Location: Online
    https://collegesteps.wf.com/the-search-for-scholarships/
    Add to Calendar 11/01/2021 11/30/2021 America/New_York National Scholarship Month

    Managing money at an entry-level salary

    A young woman shops for fruit. 

    $50,000 is the average starting salary for a college graduate. Whether you end up making more or less, these tips will help you build financial confidence on your entry-level salary.1

    You’ve landed your first job after graduation — congratulations! Now that you know what your initial salary will be, you can build a realistic and sustainable budget that’s based on your take-home pay. This new budget might look a little different from the one you used in college — so, to get you started, we have three tips that will help you create a budget based on your entry-level salary.  

    Financial confidence, here we come. 

    Tip #1: Start with your needs 

    First things first: Make sure you have enough money to cover your essentials based on your take-home pay, which is the amount of money you will actually see deposited into your bank account on a weekly, biweekly, or monthly basis. This number will be less than if you calculated your expected pay by just dividing your annual salary by 12. This is because your employer automatically deducts some money from the top of your paycheck for things like health insurance premiums, federal and state taxes, 401(k) contributions, etc.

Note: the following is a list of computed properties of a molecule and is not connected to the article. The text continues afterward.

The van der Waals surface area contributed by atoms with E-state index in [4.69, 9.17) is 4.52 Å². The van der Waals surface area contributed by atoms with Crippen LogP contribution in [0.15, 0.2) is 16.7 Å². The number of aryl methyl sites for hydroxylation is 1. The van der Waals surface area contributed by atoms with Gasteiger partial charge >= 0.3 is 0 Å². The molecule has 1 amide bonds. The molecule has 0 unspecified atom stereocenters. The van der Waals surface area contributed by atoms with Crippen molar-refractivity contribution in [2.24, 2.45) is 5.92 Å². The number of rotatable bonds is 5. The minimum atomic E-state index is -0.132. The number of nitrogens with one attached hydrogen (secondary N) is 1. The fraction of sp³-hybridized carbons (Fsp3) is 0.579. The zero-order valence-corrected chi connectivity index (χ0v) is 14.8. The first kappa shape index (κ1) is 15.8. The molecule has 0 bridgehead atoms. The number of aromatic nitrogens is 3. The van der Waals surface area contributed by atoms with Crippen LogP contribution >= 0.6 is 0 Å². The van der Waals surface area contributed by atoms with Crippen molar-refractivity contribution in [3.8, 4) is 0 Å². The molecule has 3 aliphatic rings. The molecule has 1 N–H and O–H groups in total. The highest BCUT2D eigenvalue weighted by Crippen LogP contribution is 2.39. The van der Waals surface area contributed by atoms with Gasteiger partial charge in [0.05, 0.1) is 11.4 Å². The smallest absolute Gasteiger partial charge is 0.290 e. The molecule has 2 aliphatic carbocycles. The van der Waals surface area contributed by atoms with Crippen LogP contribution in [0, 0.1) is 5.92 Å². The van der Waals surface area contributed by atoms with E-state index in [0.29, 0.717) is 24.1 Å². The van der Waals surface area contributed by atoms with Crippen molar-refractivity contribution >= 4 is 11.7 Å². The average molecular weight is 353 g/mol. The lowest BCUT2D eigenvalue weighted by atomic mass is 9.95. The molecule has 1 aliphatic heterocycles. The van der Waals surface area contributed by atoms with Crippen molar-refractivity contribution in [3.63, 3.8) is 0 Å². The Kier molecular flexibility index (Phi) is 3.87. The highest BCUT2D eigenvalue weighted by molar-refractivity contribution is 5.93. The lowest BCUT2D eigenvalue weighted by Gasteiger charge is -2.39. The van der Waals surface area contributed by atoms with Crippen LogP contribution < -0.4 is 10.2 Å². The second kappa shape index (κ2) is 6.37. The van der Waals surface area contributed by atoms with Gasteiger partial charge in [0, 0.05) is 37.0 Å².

Once you know your take-home pay, use that number to budget for essential expenses that you’re responsible for paying directly. This includes things such as your housing costs, student loan payments, food, car payment, utilities, etc. — anything you absolutely need to run your home and maintain your job. As you make a list of these expenses, really pay close attention to things that may have been covered during your time in college but will now be your responsibility. If you had grants or scholarships helping support you in college, make sure you account for any expenses that those funds helped cover.